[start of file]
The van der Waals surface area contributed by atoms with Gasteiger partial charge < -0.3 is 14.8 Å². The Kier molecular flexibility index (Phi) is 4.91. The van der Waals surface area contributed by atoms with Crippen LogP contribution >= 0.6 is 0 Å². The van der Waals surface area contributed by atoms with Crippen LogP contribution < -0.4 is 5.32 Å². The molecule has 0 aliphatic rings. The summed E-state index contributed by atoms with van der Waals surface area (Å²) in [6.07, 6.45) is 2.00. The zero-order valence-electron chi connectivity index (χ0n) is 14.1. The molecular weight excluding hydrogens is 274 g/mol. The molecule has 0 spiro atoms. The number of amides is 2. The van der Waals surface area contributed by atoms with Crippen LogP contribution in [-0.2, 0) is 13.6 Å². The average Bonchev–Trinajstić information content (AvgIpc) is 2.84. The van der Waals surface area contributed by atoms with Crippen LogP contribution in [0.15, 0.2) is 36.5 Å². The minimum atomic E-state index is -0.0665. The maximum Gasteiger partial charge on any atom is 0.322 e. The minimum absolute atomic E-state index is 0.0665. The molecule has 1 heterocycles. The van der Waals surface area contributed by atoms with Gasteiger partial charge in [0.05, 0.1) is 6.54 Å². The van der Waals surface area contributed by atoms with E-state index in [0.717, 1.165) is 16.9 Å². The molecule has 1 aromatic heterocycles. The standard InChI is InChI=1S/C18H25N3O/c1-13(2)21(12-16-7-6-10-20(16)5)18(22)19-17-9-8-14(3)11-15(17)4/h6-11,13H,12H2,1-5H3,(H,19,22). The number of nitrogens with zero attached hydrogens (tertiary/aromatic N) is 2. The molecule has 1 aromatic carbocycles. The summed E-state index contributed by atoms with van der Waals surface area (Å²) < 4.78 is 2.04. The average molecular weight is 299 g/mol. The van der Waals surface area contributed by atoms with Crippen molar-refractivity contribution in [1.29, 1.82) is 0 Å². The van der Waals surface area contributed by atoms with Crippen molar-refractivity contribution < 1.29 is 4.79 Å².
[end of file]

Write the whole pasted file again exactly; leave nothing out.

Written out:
The van der Waals surface area contributed by atoms with Gasteiger partial charge < -0.3 is 14.8 Å². The Kier molecular flexibility index (Phi) is 4.91. The van der Waals surface area contributed by atoms with Crippen LogP contribution >= 0.6 is 0 Å². The van der Waals surface area contributed by atoms with Crippen LogP contribution < -0.4 is 5.32 Å². The molecule has 0 aliphatic rings. The summed E-state index contributed by atoms with van der Waals surface area (Å²) in [6.07, 6.45) is 2.00. The zero-order valence-electron chi connectivity index (χ0n) is 14.1. The molecular weight excluding hydrogens is 274 g/mol. The molecule has 0 spiro atoms. The number of amides is 2. The van der Waals surface area contributed by atoms with Crippen LogP contribution in [-0.2, 0) is 13.6 Å². The average Bonchev–Trinajstić information content (AvgIpc) is 2.84. The van der Waals surface area contributed by atoms with Crippen LogP contribution in [0.15, 0.2) is 36.5 Å². The minimum atomic E-state index is -0.0665. The maximum Gasteiger partial charge on any atom is 0.322 e. The minimum absolute atomic E-state index is 0.0665. The molecule has 1 heterocycles. The van der Waals surface area contributed by atoms with Gasteiger partial charge in [0.05, 0.1) is 6.54 Å². The van der Waals surface area contributed by atoms with E-state index in [0.717, 1.165) is 16.9 Å². The molecule has 1 aromatic heterocycles. The standard InChI is InChI=1S/C18H25N3O/c1-13(2)21(12-16-7-6-10-20(16)5)18(22)19-17-9-8-14(3)11-15(17)4/h6-11,13H,12H2,1-5H3,(H,19,22). The number of nitrogens with zero attached hydrogens (tertiary/aromatic N) is 2. The molecule has 1 aromatic carbocycles. The summed E-state index contributed by atoms with van der Waals surface area (Å²) < 4.78 is 2.04. The average molecular weight is 299 g/mol. The van der Waals surface area contributed by atoms with Crippen molar-refractivity contribution in [1.29, 1.82) is 0 Å². The van der Waals surface area contributed by atoms with Crippen molar-refractivity contribution < 1.29 is 4.79 Å².